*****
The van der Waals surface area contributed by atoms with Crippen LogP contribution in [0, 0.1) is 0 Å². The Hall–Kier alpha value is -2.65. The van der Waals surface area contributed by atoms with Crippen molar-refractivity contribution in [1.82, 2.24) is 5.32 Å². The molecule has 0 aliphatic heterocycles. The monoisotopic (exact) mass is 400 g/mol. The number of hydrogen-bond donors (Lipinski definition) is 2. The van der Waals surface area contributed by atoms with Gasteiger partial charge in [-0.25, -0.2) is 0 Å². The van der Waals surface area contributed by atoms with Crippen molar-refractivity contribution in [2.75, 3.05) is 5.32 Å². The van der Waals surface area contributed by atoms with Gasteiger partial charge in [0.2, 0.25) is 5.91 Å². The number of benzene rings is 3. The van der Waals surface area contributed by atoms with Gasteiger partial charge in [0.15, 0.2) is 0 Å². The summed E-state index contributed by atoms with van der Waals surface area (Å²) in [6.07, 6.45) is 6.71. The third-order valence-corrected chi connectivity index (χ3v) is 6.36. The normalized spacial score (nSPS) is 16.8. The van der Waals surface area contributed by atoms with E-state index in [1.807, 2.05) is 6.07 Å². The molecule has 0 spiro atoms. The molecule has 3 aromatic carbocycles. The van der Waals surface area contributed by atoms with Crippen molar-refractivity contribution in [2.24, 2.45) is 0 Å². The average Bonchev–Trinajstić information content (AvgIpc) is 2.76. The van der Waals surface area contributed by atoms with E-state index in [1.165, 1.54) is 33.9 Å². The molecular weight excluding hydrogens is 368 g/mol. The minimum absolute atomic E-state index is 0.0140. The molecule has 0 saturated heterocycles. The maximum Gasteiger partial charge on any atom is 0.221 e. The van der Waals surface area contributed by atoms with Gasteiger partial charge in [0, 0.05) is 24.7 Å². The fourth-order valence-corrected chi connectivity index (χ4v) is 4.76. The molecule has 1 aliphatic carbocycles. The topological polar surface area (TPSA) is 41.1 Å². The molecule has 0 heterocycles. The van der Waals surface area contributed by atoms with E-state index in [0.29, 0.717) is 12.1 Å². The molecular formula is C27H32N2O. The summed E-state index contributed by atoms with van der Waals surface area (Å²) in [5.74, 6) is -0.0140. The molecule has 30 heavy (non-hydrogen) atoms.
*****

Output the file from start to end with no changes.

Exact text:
The van der Waals surface area contributed by atoms with Crippen LogP contribution in [0, 0.1) is 0 Å². The Hall–Kier alpha value is -2.65. The van der Waals surface area contributed by atoms with Crippen molar-refractivity contribution in [1.82, 2.24) is 5.32 Å². The molecule has 0 aliphatic heterocycles. The monoisotopic (exact) mass is 400 g/mol. The number of hydrogen-bond donors (Lipinski definition) is 2. The van der Waals surface area contributed by atoms with Gasteiger partial charge in [-0.25, -0.2) is 0 Å². The van der Waals surface area contributed by atoms with Crippen molar-refractivity contribution in [2.75, 3.05) is 5.32 Å². The van der Waals surface area contributed by atoms with Gasteiger partial charge in [0.2, 0.25) is 5.91 Å². The number of benzene rings is 3. The van der Waals surface area contributed by atoms with Gasteiger partial charge in [0.15, 0.2) is 0 Å². The summed E-state index contributed by atoms with van der Waals surface area (Å²) in [6.07, 6.45) is 6.71. The third-order valence-corrected chi connectivity index (χ3v) is 6.36. The normalized spacial score (nSPS) is 16.8. The van der Waals surface area contributed by atoms with E-state index in [1.807, 2.05) is 6.07 Å². The molecule has 0 spiro atoms. The molecule has 3 aromatic carbocycles. The van der Waals surface area contributed by atoms with Crippen molar-refractivity contribution in [2.24, 2.45) is 0 Å². The average Bonchev–Trinajstić information content (AvgIpc) is 2.76. The van der Waals surface area contributed by atoms with E-state index in [1.165, 1.54) is 33.9 Å². The molecular weight excluding hydrogens is 368 g/mol. The minimum absolute atomic E-state index is 0.0140. The molecule has 0 saturated heterocycles. The maximum Gasteiger partial charge on any atom is 0.221 e. The van der Waals surface area contributed by atoms with Gasteiger partial charge in [0, 0.05) is 24.7 Å². The fourth-order valence-corrected chi connectivity index (χ4v) is 4.76. The molecule has 1 aliphatic carbocycles. The topological polar surface area (TPSA) is 41.1 Å². The molecule has 0 heterocycles. The van der Waals surface area contributed by atoms with E-state index in [0.29, 0.717) is 12.1 Å². The molecular formula is C27H32N2O. The summed E-state index contributed by atoms with van der Waals surface area (Å²) in [5.74, 6) is -0.0140. The molecule has 30 heavy (non-hydrogen) atoms.